An AP Member Exchange shared by The Oklahoman
OKLAHOMA CITY (AP) — The Golden Dragon Restaurant has been serving up its discount Chinese buffet to downtown denizens on the ground floor of First National Center for the past 29 years, but will close at the end of July.
Restaurant owner Ken Huor would like to reopen in another location downtown, but he’s still looking for a new spot. The restaurant’s sales also have taken a hit as tenants have moved out of First National Center over the past year, Huor said.
“It’s been slow, this building is empty now — there’s only four or five tenants left,” Huor said.
The once-bustling halls of First National Center are now almost empty as the last few retail tenants prepare to move out this summer.
The Oklahoman (http://bit.ly/1Y3ZTlm ) reports that tenants have been told to move out of First National Center by July 31 in preparation for a sale of the property to a team led by developer Gary Brooks and Texas contractor and developer Charlie Nicholas this summer. The new owners have plans to redevelop the property as a hotel and apartments.
Nicholas is the founder and president of Lewisville-based NE Development.
Nancy Farha, owner of Nancy Farha’s clothing boutique in First National Center, plans to move to a new location downtown, but is still trying to decide between two possible new spots. Nancy Farha’s has been in business for almost 40 years — 27 of them in First National Center.
Although Farha has seen First National Center empty out over the past year, business is still good, she said.
“I love downtown,” Farha said. “I’ve seen it up, I’ve seen it down and right now, it’s kind of in a state of flux, but our business is doing well and we want to continue on.”
Some of First National’s tenants already have moved across the street to the Robinson Renaissance building, including Pat’s Phase II salon, Gina Master Tailor and Downtown OKC Tag Agency.
The restaurant Let’s Do Greek closed its First National Center store, but still operates an Edmond location, as well as multiple food trucks.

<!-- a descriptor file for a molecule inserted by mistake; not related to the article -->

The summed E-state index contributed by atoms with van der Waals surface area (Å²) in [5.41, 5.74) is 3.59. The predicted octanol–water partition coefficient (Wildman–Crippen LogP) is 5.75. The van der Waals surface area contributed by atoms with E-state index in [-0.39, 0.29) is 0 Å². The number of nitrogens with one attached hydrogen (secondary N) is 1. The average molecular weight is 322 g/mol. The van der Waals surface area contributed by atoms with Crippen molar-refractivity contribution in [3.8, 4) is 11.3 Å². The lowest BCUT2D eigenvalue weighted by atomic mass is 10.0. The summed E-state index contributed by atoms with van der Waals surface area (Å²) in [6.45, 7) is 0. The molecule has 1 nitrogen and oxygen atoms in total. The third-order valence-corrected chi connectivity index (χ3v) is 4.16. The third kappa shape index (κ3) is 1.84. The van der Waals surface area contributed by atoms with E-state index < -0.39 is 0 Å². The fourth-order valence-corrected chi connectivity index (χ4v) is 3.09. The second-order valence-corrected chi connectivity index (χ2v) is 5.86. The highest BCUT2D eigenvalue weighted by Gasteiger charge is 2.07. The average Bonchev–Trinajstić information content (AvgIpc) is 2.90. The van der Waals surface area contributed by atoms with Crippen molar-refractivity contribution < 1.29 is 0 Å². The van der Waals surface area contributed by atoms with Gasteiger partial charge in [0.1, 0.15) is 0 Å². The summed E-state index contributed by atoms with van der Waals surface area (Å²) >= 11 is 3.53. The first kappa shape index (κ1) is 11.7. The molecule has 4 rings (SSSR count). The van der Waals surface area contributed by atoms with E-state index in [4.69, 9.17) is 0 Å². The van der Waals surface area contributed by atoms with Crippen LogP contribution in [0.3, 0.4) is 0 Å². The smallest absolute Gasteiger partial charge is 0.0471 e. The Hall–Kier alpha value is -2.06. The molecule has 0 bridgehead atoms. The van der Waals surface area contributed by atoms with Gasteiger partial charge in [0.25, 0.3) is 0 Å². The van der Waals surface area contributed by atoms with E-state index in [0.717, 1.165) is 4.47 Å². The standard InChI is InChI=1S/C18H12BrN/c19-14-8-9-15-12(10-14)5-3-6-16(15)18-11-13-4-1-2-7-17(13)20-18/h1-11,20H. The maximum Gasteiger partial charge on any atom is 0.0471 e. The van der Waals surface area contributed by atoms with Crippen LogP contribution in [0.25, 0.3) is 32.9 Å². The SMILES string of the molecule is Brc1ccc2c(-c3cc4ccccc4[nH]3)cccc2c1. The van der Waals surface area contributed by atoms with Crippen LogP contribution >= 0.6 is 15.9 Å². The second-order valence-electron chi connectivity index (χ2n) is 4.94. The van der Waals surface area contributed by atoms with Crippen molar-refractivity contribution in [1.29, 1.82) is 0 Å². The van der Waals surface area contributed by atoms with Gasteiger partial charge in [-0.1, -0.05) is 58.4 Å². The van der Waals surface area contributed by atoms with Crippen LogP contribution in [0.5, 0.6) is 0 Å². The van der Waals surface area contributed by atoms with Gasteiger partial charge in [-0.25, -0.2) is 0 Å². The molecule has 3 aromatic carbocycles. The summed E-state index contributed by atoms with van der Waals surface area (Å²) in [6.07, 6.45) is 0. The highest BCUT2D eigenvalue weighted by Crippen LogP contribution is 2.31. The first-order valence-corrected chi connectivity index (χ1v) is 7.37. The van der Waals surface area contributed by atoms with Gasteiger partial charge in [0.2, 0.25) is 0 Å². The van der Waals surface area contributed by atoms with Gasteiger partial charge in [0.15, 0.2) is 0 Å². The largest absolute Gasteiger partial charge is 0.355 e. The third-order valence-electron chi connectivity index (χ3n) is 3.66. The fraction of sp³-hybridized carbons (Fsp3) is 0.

“Thank you for 4 1/2 wonderful years,” said a handwritten sign posted in the window of Let’s Do Greek’s closed First National Center location.
Other businesses at First National Center are closing for good.
Wayne Castle and his wife have run the Tinder Box on the ground floor of First National Center for the past 28 years. The Castles plan to retire at the end of July when they have to move out of the building.
“It’s too expensive and I’m too old to sign a new long-term lease,” Wayne Castle said. “I’ve been here too long and I’m ready.”
Over the years, The Tinder Box counted many Oklahoma City attorneys and business people among its clientele — Harrison Ford even bought a cigar there a few years ago, Castle said.
“The traffic used to be shoulder to shoulder through here, it’s sad,” he said.
Cafe 7, First National Center’s largest remaining ground floor tenant, has just signed a lease on a new restaurant space at 100 W Main formerly occupied by Revolve Pizza. The building was formerly known as Century Center Mall.
Pauly Sorrentino, co-owner of Cafe 7, said the restaurant just signed a lease on Thursday. Cafe 7 plans a move sometime this summer.
Sorrentino said Cafe 7 decided to stay at First National Center as long as it could.
“The (incoming) owner has been very straightforward, and he was going to let me stay as long as he could let me, and he cut me a good deal to stay,” he said. “We had a lot of good offers to move out, some to locations outside of downtown, but we had a strong desire to stay downtown where we have established a loyal following.”
Cafe 7’s business at First National Center has not suffered since tenants started moving out last year, Sorrentino said.
“We were very surprised the business stayed very strong when you had lost that many people leaving the building. That gives us confidence in moving to Century Center.”
Cafe 7 hopes to move in July, with a quick one- to two-day shutdown at First National followed by an immediate opening at Century Center.
Advantages to Century Center, he said, include proximity to the current spot, as well as more people.
“Century Center has people in it,” Sorrentino said.